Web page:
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A list of the most popular articles is also available to browse: (show/hide list).

Biology’s Shameful Refusal to Disown the Machine-Organism

How Does an Organism Get Its Shape? The Causal Role of Biological Form

Let’s Loosen Up Biological Thinking!

The Unexpected Phases of Life

RNA: Dancing with a Thousand Partners — Or, the Problem of Biological Explanation

Vladimir Solovyov on Sexual Love and Evolution

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Then there is my own pick of the most substantive articles from earlier in this project. Parts of some of these articles are being incorporated into the book described under “The most important thing” below. But those excerpts represent only a tiny portion of the overall contents of these articles: (show/hide list).

Getting Over the Code Delusion

The Unbearable Wholeness of Beings

From Physical Causes to Organisms of Meaning

How Biologists Lost Sight of the Meaning of Life — And Are Now Staring It in the Face

The Poverty of the Instructed Organism: Are You and Your Cells Programmed?

Evolution and the Illusion of Randomness

Reframing the Mind-Body Problem: An Exercise in Letting Go of Dualist Assumptions

Can We Explain the Form of Organisms?

The Reduction Complex

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Finally, a nearly complete list of articles written since 2009, with introductions to their contents, can be found here.

The most important thing (follow along!)

A great deal of my work on the Biology Worthy of Life project has been distilled into a freshly written, book-length presentation I am calling “Organisms and Their Evolution — Agency and Meaning in the Drama of Life” (previously titled, “Evolution As It Was Meant To Be — And the Living Narratives That Tell Its Story”). This presentation now has its own home page.

My aim was to create an imminently readable, compelling text, as free of technical jargon as possible. At the same time, I hope that professional biologists will be able to recognize the force of the strikingly unconventional positions being taken.

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The organism and its evolution look dramatically different from the picture given in conventional textbooks once we accept what we all in fact cannot help knowing — namely, that every organism pursues its own purposes by means of its active capacities — capacities for developing and shaping its own body, sensing and responding to stimuli, repairing and healing, signaling and communicating. At every level of observation — and all the way down to its molecular structures and processes — the organism displays a plastic, adaptive power responsive to context. The essential elements of the organism are activities and dynamically maintained relationships, not static things.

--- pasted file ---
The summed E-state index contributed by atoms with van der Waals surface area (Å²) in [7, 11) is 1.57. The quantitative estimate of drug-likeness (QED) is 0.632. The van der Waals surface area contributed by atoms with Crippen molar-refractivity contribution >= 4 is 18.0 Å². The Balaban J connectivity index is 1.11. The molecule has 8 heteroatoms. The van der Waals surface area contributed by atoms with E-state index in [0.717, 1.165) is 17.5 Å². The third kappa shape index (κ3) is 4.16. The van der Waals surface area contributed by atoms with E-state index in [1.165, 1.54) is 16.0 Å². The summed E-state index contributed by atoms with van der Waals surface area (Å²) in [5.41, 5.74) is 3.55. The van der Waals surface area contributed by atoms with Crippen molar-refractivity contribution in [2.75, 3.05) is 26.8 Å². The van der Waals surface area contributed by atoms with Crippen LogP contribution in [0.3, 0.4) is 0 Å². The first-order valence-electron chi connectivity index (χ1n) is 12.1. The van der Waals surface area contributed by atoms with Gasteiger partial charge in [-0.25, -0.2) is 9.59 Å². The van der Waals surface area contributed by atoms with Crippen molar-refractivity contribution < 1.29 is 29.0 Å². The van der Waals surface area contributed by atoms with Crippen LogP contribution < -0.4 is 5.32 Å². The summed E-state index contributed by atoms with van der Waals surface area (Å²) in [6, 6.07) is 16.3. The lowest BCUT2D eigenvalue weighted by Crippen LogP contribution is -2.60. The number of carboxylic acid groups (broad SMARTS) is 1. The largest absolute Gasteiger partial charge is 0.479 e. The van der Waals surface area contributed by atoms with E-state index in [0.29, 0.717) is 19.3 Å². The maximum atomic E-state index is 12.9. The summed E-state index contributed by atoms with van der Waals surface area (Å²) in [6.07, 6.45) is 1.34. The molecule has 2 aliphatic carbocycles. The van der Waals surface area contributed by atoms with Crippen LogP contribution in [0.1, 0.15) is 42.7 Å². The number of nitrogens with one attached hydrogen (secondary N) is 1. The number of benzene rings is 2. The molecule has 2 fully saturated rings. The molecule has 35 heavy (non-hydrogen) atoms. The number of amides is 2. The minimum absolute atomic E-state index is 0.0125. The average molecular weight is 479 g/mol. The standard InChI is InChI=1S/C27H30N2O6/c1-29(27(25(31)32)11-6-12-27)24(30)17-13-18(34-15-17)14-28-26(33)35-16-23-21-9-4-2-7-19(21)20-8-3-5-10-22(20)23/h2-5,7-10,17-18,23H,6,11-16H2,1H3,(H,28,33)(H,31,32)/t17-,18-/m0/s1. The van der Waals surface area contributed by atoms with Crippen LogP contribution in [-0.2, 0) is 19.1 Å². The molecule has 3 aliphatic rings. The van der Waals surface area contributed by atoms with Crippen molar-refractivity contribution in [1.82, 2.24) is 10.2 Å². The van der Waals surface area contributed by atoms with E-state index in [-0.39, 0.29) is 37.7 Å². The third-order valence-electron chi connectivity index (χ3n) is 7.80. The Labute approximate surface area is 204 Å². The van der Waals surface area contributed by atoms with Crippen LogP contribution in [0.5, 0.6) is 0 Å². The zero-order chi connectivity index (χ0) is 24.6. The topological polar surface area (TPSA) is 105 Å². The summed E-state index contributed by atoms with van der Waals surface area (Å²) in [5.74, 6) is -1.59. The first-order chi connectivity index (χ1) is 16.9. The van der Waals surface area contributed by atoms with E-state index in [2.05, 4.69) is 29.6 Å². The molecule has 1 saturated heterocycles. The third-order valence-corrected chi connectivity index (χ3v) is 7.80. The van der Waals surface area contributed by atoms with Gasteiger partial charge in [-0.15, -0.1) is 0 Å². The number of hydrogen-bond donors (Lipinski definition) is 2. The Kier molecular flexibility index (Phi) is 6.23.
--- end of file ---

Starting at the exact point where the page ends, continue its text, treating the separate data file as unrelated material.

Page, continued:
Through its living activity, the organism speaks. That’s why biologists use terms such as “information”, “code”, “message”, “signal”, “program”, “response”, “communication”, and so on — all in order to express the language-like activity they can’t help trying to describe (even if they prefer to think in terms of computerized rather than living speech). And just as words and gestures carry many meanings, even opposite meanings, depending on their context, so it is with all the structures and processes of our cells, including our genes. The language of the organism is turning out to be vastly more complex, expressive, and nuanced than our old, mechanistic heritage ever led us to expect.

Every organism’s mastery of its own developmental processes could hardly be more obvious in its relevance to evolution. We routinely observe how a complex, multicellular animal creates radically different phenotypes within its own body. These cellular phenotypes are directionally achieved along differentiating cell lineages — and, at a more complex level, we can say something similar about tissue and organ phenotypes. Further, all these divergent types are stably and integrally bound together into the coherent life of one particular creature. And, finally, this creature as a whole proceeds through continual transformation from the earliest embryo onward — all while managing to preserve the unique qualitative substance and character of its kind as it persists and adapts through all the vicissitudes of its existence.

The entire drama of the germline has been rapidly revealing itself in recent years as a remarkable focus of the organism’s creative “attention”. Are we to believe, then, that this is the one cell lineage in which the organism’s normal, future-oriented activity goes silent? Or that, with all the organism’s expertise at producing, adapting, and stably maintaining diverse phenotypes even without changes in DNA sequence, it “refuses” to employ this expertise when it comes to the preparation of inheritances? Or that the power with which the organism conforms all its cells, tissues, and organs to a unified and integral whole adapted as far as possible to current conditions is a power lost to it in the management of its own germline?

It’s time we let organisms speak for themselves. That is the opportunity and responsibility of the new science of biology.

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the mitotic spindle
cytoskeleton of a fibroblast cell

What’s in it for you?

Experience has shown that there are many uses for the resources found here. For example,

For the intellectually curious and open-minded, altogether new and unexpected points of view may be opened up under the stimulus of the articles contained on this site.

For students, from graduate school on down, there are any number of educational pathways through the material presented here. Teachers could easily adapt these pathways for use in courses aimed at critical evaluation of current topics in biology — especially genetics, epigenetics, molecular biology more generally, and evolution. The topical index may be particularly helpful for this purpose.

All readers may find themselves stimulated toward critical thinking by the articles presented here, and should feel free to “vent” by sending criticisms and comments to stevet@natureinstitute.org. I cannot respond in depth to all emails I receive, but will acknowledge and benefit from them through active engagement with your thoughts.

By linking to articles here — for example, those that particularly provoke or interest you — or by sending links to friends and colleagues, you may open up possibilities for fruitful exchange within your own circles.

a wildebeest
a lion

Steve Talbott :: Biology Worthy of Life